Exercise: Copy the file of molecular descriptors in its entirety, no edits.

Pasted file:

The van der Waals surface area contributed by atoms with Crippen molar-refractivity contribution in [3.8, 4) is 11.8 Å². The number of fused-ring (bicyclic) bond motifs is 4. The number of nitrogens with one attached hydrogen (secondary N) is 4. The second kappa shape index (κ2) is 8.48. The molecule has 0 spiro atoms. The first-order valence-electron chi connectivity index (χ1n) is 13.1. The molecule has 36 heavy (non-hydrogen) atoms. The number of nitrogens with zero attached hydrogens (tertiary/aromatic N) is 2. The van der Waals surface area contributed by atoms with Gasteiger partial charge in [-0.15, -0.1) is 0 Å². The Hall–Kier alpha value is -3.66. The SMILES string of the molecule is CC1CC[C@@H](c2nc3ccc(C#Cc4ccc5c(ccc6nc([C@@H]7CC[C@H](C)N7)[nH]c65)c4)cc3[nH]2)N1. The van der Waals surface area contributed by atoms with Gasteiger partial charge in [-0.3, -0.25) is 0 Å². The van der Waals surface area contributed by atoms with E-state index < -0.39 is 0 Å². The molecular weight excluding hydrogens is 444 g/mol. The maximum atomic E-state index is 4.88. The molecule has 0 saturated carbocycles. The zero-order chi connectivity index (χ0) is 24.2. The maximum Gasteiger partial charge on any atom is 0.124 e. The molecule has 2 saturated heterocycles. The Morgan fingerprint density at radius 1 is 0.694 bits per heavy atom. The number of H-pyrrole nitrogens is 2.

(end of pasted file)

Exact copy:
The van der Waals surface area contributed by atoms with Crippen molar-refractivity contribution in [3.8, 4) is 11.8 Å². The number of fused-ring (bicyclic) bond motifs is 4. The number of nitrogens with one attached hydrogen (secondary N) is 4. The second kappa shape index (κ2) is 8.48. The molecule has 0 spiro atoms. The first-order valence-electron chi connectivity index (χ1n) is 13.1. The molecule has 36 heavy (non-hydrogen) atoms. The number of nitrogens with zero attached hydrogens (tertiary/aromatic N) is 2. The van der Waals surface area contributed by atoms with Gasteiger partial charge in [-0.15, -0.1) is 0 Å². The Hall–Kier alpha value is -3.66. The SMILES string of the molecule is CC1CC[C@@H](c2nc3ccc(C#Cc4ccc5c(ccc6nc([C@@H]7CC[C@H](C)N7)[nH]c65)c4)cc3[nH]2)N1. The van der Waals surface area contributed by atoms with Gasteiger partial charge in [-0.3, -0.25) is 0 Å². The van der Waals surface area contributed by atoms with E-state index < -0.39 is 0 Å². The molecular weight excluding hydrogens is 444 g/mol. The maximum atomic E-state index is 4.88. The molecule has 0 saturated carbocycles. The zero-order chi connectivity index (χ0) is 24.2. The maximum Gasteiger partial charge on any atom is 0.124 e. The molecule has 2 saturated heterocycles. The Morgan fingerprint density at radius 1 is 0.694 bits per heavy atom. The number of H-pyrrole nitrogens is 2.